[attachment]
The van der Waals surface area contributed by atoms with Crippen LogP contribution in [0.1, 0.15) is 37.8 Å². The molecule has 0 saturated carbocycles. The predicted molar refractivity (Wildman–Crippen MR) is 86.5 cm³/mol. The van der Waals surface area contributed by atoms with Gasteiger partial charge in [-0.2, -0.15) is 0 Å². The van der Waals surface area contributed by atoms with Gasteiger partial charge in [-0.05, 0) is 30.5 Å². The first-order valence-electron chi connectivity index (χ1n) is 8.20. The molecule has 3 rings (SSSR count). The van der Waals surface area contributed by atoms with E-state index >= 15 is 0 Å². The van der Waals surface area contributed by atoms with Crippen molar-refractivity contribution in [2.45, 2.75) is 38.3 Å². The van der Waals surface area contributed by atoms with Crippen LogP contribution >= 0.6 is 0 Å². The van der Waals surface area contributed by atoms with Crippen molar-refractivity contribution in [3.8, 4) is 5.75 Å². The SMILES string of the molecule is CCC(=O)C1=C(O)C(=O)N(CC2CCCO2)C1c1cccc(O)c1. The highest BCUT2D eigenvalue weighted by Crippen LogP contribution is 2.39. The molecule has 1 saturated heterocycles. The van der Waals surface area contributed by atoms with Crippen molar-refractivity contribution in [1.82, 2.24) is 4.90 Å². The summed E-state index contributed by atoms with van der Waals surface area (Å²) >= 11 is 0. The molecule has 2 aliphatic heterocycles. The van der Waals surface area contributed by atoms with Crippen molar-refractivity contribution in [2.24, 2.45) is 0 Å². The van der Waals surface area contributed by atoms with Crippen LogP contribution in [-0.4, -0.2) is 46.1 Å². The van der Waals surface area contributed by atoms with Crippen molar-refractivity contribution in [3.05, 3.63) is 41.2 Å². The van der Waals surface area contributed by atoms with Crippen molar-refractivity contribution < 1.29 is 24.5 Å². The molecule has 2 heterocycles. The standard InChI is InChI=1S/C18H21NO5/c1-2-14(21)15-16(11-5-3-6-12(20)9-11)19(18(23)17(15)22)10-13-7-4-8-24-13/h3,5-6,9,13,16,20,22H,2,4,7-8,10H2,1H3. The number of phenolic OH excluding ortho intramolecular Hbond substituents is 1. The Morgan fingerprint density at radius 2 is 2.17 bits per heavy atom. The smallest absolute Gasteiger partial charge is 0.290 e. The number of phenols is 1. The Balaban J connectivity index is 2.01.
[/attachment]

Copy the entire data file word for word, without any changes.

The van der Waals surface area contributed by atoms with Crippen LogP contribution in [0.1, 0.15) is 37.8 Å². The molecule has 0 saturated carbocycles. The predicted molar refractivity (Wildman–Crippen MR) is 86.5 cm³/mol. The van der Waals surface area contributed by atoms with Gasteiger partial charge in [-0.2, -0.15) is 0 Å². The van der Waals surface area contributed by atoms with Gasteiger partial charge in [-0.05, 0) is 30.5 Å². The first-order valence-electron chi connectivity index (χ1n) is 8.20. The molecule has 3 rings (SSSR count). The van der Waals surface area contributed by atoms with E-state index >= 15 is 0 Å². The van der Waals surface area contributed by atoms with Crippen molar-refractivity contribution in [2.45, 2.75) is 38.3 Å². The van der Waals surface area contributed by atoms with Crippen LogP contribution >= 0.6 is 0 Å². The van der Waals surface area contributed by atoms with Crippen molar-refractivity contribution in [3.8, 4) is 5.75 Å². The SMILES string of the molecule is CCC(=O)C1=C(O)C(=O)N(CC2CCCO2)C1c1cccc(O)c1. The highest BCUT2D eigenvalue weighted by Crippen LogP contribution is 2.39. The molecule has 1 saturated heterocycles. The van der Waals surface area contributed by atoms with Crippen molar-refractivity contribution in [1.82, 2.24) is 4.90 Å². The summed E-state index contributed by atoms with van der Waals surface area (Å²) >= 11 is 0. The molecule has 2 aliphatic heterocycles. The van der Waals surface area contributed by atoms with Crippen molar-refractivity contribution in [2.24, 2.45) is 0 Å². The van der Waals surface area contributed by atoms with Crippen LogP contribution in [-0.4, -0.2) is 46.1 Å². The van der Waals surface area contributed by atoms with Crippen molar-refractivity contribution in [3.05, 3.63) is 41.2 Å². The van der Waals surface area contributed by atoms with Crippen molar-refractivity contribution < 1.29 is 24.5 Å². The molecule has 2 heterocycles. The standard InChI is InChI=1S/C18H21NO5/c1-2-14(21)15-16(11-5-3-6-12(20)9-11)19(18(23)17(15)22)10-13-7-4-8-24-13/h3,5-6,9,13,16,20,22H,2,4,7-8,10H2,1H3. The number of phenolic OH excluding ortho intramolecular Hbond substituents is 1. The Morgan fingerprint density at radius 2 is 2.17 bits per heavy atom. The smallest absolute Gasteiger partial charge is 0.290 e. The number of phenols is 1. The Balaban J connectivity index is 2.01.